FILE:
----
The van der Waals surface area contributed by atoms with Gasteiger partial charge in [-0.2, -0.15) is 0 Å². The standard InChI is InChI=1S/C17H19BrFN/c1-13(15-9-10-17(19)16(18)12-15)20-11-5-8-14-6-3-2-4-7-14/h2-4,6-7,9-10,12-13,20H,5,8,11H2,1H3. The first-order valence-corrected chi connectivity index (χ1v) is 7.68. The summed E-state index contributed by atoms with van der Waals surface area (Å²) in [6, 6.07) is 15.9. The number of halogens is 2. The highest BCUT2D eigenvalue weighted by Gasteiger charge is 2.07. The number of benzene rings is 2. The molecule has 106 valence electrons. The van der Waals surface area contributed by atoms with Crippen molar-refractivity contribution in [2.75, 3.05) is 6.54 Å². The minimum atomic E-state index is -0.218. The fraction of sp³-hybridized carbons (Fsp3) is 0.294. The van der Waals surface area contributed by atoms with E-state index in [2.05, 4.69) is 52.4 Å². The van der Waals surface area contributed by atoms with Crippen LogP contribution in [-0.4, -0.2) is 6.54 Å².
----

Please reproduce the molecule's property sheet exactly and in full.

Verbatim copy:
The van der Waals surface area contributed by atoms with Gasteiger partial charge in [-0.2, -0.15) is 0 Å². The standard InChI is InChI=1S/C17H19BrFN/c1-13(15-9-10-17(19)16(18)12-15)20-11-5-8-14-6-3-2-4-7-14/h2-4,6-7,9-10,12-13,20H,5,8,11H2,1H3. The first-order valence-corrected chi connectivity index (χ1v) is 7.68. The summed E-state index contributed by atoms with van der Waals surface area (Å²) in [6, 6.07) is 15.9. The number of halogens is 2. The highest BCUT2D eigenvalue weighted by Gasteiger charge is 2.07. The number of benzene rings is 2. The molecule has 106 valence electrons. The van der Waals surface area contributed by atoms with Crippen molar-refractivity contribution in [2.75, 3.05) is 6.54 Å². The minimum atomic E-state index is -0.218. The fraction of sp³-hybridized carbons (Fsp3) is 0.294. The van der Waals surface area contributed by atoms with E-state index in [2.05, 4.69) is 52.4 Å². The van der Waals surface area contributed by atoms with Crippen LogP contribution in [-0.4, -0.2) is 6.54 Å².